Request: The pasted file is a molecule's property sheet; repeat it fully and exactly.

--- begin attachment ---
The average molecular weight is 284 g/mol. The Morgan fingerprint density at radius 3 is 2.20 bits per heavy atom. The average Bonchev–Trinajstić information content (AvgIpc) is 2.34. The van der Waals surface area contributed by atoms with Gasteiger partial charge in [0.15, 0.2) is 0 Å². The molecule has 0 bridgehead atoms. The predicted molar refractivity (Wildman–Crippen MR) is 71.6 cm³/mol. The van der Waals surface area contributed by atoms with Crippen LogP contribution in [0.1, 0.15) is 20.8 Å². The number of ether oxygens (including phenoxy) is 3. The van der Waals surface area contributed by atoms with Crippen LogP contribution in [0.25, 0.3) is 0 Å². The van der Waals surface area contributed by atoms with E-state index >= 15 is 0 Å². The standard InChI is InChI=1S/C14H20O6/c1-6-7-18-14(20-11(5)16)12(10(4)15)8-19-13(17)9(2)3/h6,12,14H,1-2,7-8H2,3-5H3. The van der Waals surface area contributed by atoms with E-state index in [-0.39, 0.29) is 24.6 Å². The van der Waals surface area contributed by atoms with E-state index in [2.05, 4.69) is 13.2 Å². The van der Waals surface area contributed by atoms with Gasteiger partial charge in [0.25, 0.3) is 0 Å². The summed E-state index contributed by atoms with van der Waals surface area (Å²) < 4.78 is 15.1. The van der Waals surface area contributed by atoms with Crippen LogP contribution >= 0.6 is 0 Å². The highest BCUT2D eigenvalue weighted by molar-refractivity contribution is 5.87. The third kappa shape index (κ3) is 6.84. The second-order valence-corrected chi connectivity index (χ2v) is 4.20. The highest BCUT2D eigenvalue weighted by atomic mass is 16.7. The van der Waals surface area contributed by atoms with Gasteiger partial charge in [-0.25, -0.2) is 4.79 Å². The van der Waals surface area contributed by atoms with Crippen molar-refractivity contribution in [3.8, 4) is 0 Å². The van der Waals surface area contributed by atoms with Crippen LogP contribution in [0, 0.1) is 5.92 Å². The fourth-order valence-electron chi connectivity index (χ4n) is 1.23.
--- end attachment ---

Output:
The average molecular weight is 284 g/mol. The Morgan fingerprint density at radius 3 is 2.20 bits per heavy atom. The average Bonchev–Trinajstić information content (AvgIpc) is 2.34. The van der Waals surface area contributed by atoms with Gasteiger partial charge in [0.15, 0.2) is 0 Å². The molecule has 0 bridgehead atoms. The predicted molar refractivity (Wildman–Crippen MR) is 71.6 cm³/mol. The van der Waals surface area contributed by atoms with Crippen LogP contribution in [0.1, 0.15) is 20.8 Å². The number of ether oxygens (including phenoxy) is 3. The van der Waals surface area contributed by atoms with Crippen LogP contribution in [0.25, 0.3) is 0 Å². The van der Waals surface area contributed by atoms with E-state index >= 15 is 0 Å². The standard InChI is InChI=1S/C14H20O6/c1-6-7-18-14(20-11(5)16)12(10(4)15)8-19-13(17)9(2)3/h6,12,14H,1-2,7-8H2,3-5H3. The van der Waals surface area contributed by atoms with E-state index in [-0.39, 0.29) is 24.6 Å². The van der Waals surface area contributed by atoms with E-state index in [2.05, 4.69) is 13.2 Å². The van der Waals surface area contributed by atoms with Gasteiger partial charge in [0.25, 0.3) is 0 Å². The summed E-state index contributed by atoms with van der Waals surface area (Å²) < 4.78 is 15.1. The van der Waals surface area contributed by atoms with Crippen LogP contribution >= 0.6 is 0 Å². The highest BCUT2D eigenvalue weighted by molar-refractivity contribution is 5.87. The third kappa shape index (κ3) is 6.84. The second-order valence-corrected chi connectivity index (χ2v) is 4.20. The highest BCUT2D eigenvalue weighted by atomic mass is 16.7. The van der Waals surface area contributed by atoms with Gasteiger partial charge in [-0.25, -0.2) is 4.79 Å². The van der Waals surface area contributed by atoms with Crippen molar-refractivity contribution in [3.8, 4) is 0 Å². The van der Waals surface area contributed by atoms with Crippen LogP contribution in [0, 0.1) is 5.92 Å². The fourth-order valence-electron chi connectivity index (χ4n) is 1.23.